Physicists have just observationally confirmed one of Stephen Hawking’s theories on black holes for the first time. Hawking's area theorem predicted that the area of a black hole's event horizon can never decrease. Thanks to the gravitational waves emitted in a black hole collision, physicists have been able to observationally confirm this, publishing their findings in Physical Review Letters.
The so-called second law of black hole mechanics states that the area of the event horizon of a black hole always increases with time. The event horizon is the last precipice from which something can escape the gravitational pull of a black hole. Once you cross that threshold, not even light can escape.
This law, stated by Hawking in 1971, is akin to the second law of thermodynamics that states that entropy always increases in an isolated system. And in fact, the entropy of a black hole is related to its area.
Testing the black hole area theorem is far from easy but the researchers worked out that they could potentially use the information gathered from black hole mergers. These events release huge amounts of gravitational waves, which when they get to Earth pass as vibrations the size of a fraction of an atom.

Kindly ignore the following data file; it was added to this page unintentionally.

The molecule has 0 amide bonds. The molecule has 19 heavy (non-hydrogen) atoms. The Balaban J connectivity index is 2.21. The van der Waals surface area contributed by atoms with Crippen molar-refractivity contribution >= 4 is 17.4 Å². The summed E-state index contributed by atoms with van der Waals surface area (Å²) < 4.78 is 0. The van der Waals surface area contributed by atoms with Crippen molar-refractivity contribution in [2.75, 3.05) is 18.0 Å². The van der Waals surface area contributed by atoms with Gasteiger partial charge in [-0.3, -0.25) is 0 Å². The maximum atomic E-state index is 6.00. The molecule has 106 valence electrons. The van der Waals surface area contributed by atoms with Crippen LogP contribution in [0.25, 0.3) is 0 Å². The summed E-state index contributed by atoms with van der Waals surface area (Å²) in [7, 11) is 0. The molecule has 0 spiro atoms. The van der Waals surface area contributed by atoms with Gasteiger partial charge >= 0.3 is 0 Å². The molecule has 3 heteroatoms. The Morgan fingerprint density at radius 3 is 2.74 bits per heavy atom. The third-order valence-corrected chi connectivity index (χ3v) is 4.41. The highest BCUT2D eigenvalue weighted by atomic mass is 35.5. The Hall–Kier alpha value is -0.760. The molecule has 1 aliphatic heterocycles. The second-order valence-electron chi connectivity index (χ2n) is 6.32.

From those vibrations, it is possible (thanks to a lot of theoretical work) to extract information on the mass and the spin of a black hole, two parameters related to the area of the black hole. The team looked at the first-ever gravitational wave event detected, GW150914, and estimated the area of the two colliding black holes and the area of the final resulting black hole, and confirmed with 95 percent confidence that the area increased.
“The data show with overwhelming confidence that the horizon area increased after the merger, and that the area law is satisfied with very high probability,” said lead author Maximiliano Isi, a NASA Einstein Postdoctoral Fellow at MIT’s Kavli Institute for Astrophysics and Space Research, in a statement. “It was a relief that our result does agree with the paradigm that we expect, and does confirm our understanding of these complicated black hole mergers.”
The team is planning to test the area theorem and other laws and theories related to black hole mechanics with the data collected by the three gravitational observatories around the world, the US's two LIGO detectors, and Virgo in Italy. This might provide insights into Einstein's general relativity as well, and maybe hint at what lies beyond our current physical theories.
“It is possible that there’s a zoo of different compact objects, and while some of them are the black holes that follow Einstein and Hawking’s laws, others may be slightly different beasts,” explained Isi. “So, it’s not like you do this test once and it’s over. You do this once, and it’s the beginning."